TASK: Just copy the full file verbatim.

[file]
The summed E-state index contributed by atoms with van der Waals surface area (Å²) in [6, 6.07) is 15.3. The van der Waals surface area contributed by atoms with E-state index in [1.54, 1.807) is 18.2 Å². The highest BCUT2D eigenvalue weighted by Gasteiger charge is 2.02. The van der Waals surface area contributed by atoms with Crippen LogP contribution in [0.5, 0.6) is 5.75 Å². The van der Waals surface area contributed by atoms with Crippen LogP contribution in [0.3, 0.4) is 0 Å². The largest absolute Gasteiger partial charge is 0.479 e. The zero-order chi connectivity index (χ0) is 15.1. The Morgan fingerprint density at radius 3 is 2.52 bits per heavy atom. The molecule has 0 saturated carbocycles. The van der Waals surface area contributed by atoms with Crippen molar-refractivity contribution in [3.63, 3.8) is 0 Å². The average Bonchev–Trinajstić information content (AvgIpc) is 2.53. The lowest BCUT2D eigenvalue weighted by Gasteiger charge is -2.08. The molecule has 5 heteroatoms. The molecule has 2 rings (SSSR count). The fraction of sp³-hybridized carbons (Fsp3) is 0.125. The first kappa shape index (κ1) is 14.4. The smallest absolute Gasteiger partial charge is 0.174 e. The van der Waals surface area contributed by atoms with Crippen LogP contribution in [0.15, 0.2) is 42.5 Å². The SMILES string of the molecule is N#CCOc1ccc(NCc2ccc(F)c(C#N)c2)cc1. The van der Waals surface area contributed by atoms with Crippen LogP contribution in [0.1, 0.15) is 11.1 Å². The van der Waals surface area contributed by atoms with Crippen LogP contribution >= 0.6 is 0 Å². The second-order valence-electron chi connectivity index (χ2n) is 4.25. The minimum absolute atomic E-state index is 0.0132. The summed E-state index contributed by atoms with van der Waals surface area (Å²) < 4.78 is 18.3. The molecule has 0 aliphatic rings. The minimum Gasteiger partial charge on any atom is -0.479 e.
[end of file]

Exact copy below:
The summed E-state index contributed by atoms with van der Waals surface area (Å²) in [6, 6.07) is 15.3. The van der Waals surface area contributed by atoms with E-state index in [1.54, 1.807) is 18.2 Å². The highest BCUT2D eigenvalue weighted by Gasteiger charge is 2.02. The van der Waals surface area contributed by atoms with Crippen LogP contribution in [0.5, 0.6) is 5.75 Å². The van der Waals surface area contributed by atoms with Crippen LogP contribution in [0.3, 0.4) is 0 Å². The largest absolute Gasteiger partial charge is 0.479 e. The zero-order chi connectivity index (χ0) is 15.1. The Morgan fingerprint density at radius 3 is 2.52 bits per heavy atom. The molecule has 0 saturated carbocycles. The van der Waals surface area contributed by atoms with Crippen molar-refractivity contribution in [3.63, 3.8) is 0 Å². The average Bonchev–Trinajstić information content (AvgIpc) is 2.53. The lowest BCUT2D eigenvalue weighted by Gasteiger charge is -2.08. The molecule has 5 heteroatoms. The molecule has 2 rings (SSSR count). The fraction of sp³-hybridized carbons (Fsp3) is 0.125. The first kappa shape index (κ1) is 14.4. The smallest absolute Gasteiger partial charge is 0.174 e. The van der Waals surface area contributed by atoms with Crippen LogP contribution in [0.15, 0.2) is 42.5 Å². The SMILES string of the molecule is N#CCOc1ccc(NCc2ccc(F)c(C#N)c2)cc1. The van der Waals surface area contributed by atoms with Crippen LogP contribution in [0.1, 0.15) is 11.1 Å². The van der Waals surface area contributed by atoms with Crippen LogP contribution >= 0.6 is 0 Å². The second-order valence-electron chi connectivity index (χ2n) is 4.25. The minimum absolute atomic E-state index is 0.0132. The summed E-state index contributed by atoms with van der Waals surface area (Å²) < 4.78 is 18.3. The molecule has 0 aliphatic rings. The minimum Gasteiger partial charge on any atom is -0.479 e.